For my role as social media fellow for AARP’s Asian American Community, I’ve had the pleasure of meeting, speaking with and writing about some exceptional people. Here’s another in a series of pieces I’m cross-posting from the AARP AAPI Community Facebook page that I manage:
Frances Kakugawa’s new book was perfectly timed, to be published in November for National Caregivers Month. An acclaimed poet, author and speaker who conducts poetry workshops for caregivers who help loved ones with Alzheimer’s disease, “I Am Somebody” is part of her series of powerful explorations of what it means to be a caregiver, and the emotional turmoil caregiving can cause.
In “I Am Somebody,” Kakugawa features poems and journal writings from participants in her writing groups, and places them in context by telling their story. It’s a format that is consistent through her series of books, starting with the 2002 publishing of “Mosaic Moon: Caregiving Through Poetry.”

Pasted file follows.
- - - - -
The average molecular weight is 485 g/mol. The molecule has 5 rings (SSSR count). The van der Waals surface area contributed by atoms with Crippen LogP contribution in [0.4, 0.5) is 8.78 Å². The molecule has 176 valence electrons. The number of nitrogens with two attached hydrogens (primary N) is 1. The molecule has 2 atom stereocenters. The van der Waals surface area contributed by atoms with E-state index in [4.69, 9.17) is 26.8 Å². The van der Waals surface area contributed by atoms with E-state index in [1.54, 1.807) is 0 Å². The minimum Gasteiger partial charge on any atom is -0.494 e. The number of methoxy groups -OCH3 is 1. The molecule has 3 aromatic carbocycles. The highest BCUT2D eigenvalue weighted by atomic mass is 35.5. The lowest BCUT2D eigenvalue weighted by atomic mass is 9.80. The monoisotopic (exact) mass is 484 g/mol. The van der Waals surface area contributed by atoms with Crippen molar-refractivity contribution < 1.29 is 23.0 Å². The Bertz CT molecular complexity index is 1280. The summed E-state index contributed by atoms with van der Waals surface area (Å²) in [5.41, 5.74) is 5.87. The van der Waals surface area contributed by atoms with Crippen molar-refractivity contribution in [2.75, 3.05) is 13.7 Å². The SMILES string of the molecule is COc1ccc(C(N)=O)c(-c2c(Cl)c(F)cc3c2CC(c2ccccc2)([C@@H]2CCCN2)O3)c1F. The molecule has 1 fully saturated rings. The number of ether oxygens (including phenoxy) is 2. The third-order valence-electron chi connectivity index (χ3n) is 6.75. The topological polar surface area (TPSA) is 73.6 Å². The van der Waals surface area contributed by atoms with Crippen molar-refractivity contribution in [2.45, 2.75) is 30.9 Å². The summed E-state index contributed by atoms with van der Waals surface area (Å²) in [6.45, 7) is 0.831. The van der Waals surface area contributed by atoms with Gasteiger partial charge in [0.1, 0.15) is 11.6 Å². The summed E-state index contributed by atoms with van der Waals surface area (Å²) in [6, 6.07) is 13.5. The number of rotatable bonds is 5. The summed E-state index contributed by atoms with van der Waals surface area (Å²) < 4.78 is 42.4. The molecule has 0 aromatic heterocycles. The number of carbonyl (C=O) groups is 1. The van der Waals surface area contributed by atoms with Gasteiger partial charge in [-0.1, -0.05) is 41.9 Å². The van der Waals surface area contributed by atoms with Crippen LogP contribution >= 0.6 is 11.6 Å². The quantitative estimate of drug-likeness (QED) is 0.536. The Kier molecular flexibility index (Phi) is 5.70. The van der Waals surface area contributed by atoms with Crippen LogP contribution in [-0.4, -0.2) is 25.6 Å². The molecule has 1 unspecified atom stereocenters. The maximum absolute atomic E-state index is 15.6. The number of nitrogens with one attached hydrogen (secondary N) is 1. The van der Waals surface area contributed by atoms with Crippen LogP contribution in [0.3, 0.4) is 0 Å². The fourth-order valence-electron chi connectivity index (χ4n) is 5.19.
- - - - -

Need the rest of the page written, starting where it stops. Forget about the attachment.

They feature moving verse, powerful and inspirational biographies, and tips for anyone who’s facing the daunting challenge of caregiving, or writing about caregiving. Kakugawa includes her own poetry in her books, because her story is part of the chain that links these caregivers together.
She was herself a caregiver for her mother, who was diagnosed with Alzheimer’s in 1997 and passed away in 2002. Kakugawa, who was by then a professor and poet found herself writing to express her emotions and found it helped free her from some of the stress of caring for her mother.